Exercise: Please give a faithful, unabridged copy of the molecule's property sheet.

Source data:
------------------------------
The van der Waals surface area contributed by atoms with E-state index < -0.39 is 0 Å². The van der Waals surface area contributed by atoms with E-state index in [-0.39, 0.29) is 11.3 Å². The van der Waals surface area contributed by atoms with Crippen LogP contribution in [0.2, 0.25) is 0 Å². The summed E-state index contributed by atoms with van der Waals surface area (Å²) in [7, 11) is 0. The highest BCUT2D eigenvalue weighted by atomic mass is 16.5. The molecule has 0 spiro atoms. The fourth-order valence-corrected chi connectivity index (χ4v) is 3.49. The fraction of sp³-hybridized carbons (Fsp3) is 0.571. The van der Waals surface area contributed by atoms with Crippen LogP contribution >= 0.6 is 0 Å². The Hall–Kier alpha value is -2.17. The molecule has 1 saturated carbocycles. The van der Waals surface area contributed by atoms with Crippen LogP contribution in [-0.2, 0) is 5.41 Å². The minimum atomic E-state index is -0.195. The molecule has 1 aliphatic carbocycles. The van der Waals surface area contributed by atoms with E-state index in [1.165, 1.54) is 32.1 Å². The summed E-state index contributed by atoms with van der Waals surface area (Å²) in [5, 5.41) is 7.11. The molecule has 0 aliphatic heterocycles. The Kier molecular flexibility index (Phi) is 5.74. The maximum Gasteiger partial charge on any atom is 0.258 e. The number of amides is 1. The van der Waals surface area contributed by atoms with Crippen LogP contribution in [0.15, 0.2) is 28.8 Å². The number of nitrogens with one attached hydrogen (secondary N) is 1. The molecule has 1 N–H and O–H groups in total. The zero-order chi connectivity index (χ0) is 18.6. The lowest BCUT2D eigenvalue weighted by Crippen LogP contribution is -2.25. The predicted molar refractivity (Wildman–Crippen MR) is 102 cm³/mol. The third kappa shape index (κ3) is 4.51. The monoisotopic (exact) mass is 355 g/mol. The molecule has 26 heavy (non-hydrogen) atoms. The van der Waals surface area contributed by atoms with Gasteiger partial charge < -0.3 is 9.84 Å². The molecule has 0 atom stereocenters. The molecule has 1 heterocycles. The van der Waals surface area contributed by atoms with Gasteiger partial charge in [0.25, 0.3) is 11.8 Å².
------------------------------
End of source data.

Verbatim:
The van der Waals surface area contributed by atoms with E-state index < -0.39 is 0 Å². The van der Waals surface area contributed by atoms with E-state index in [-0.39, 0.29) is 11.3 Å². The van der Waals surface area contributed by atoms with Crippen LogP contribution in [0.2, 0.25) is 0 Å². The summed E-state index contributed by atoms with van der Waals surface area (Å²) in [7, 11) is 0. The highest BCUT2D eigenvalue weighted by atomic mass is 16.5. The molecule has 0 spiro atoms. The fourth-order valence-corrected chi connectivity index (χ4v) is 3.49. The fraction of sp³-hybridized carbons (Fsp3) is 0.571. The van der Waals surface area contributed by atoms with Crippen LogP contribution >= 0.6 is 0 Å². The Hall–Kier alpha value is -2.17. The molecule has 1 saturated carbocycles. The van der Waals surface area contributed by atoms with Crippen LogP contribution in [-0.2, 0) is 5.41 Å². The minimum atomic E-state index is -0.195. The molecule has 1 aliphatic carbocycles. The van der Waals surface area contributed by atoms with E-state index in [1.165, 1.54) is 32.1 Å². The summed E-state index contributed by atoms with van der Waals surface area (Å²) in [5, 5.41) is 7.11. The molecule has 0 aliphatic heterocycles. The Kier molecular flexibility index (Phi) is 5.74. The maximum Gasteiger partial charge on any atom is 0.258 e. The number of amides is 1. The van der Waals surface area contributed by atoms with Crippen LogP contribution in [0.15, 0.2) is 28.8 Å². The number of nitrogens with one attached hydrogen (secondary N) is 1. The molecule has 1 N–H and O–H groups in total. The zero-order chi connectivity index (χ0) is 18.6. The lowest BCUT2D eigenvalue weighted by Crippen LogP contribution is -2.25. The predicted molar refractivity (Wildman–Crippen MR) is 102 cm³/mol. The third kappa shape index (κ3) is 4.51. The monoisotopic (exact) mass is 355 g/mol. The molecule has 26 heavy (non-hydrogen) atoms. The van der Waals surface area contributed by atoms with Gasteiger partial charge < -0.3 is 9.84 Å². The molecule has 0 atom stereocenters. The molecule has 1 heterocycles. The van der Waals surface area contributed by atoms with Gasteiger partial charge in [0.25, 0.3) is 11.8 Å².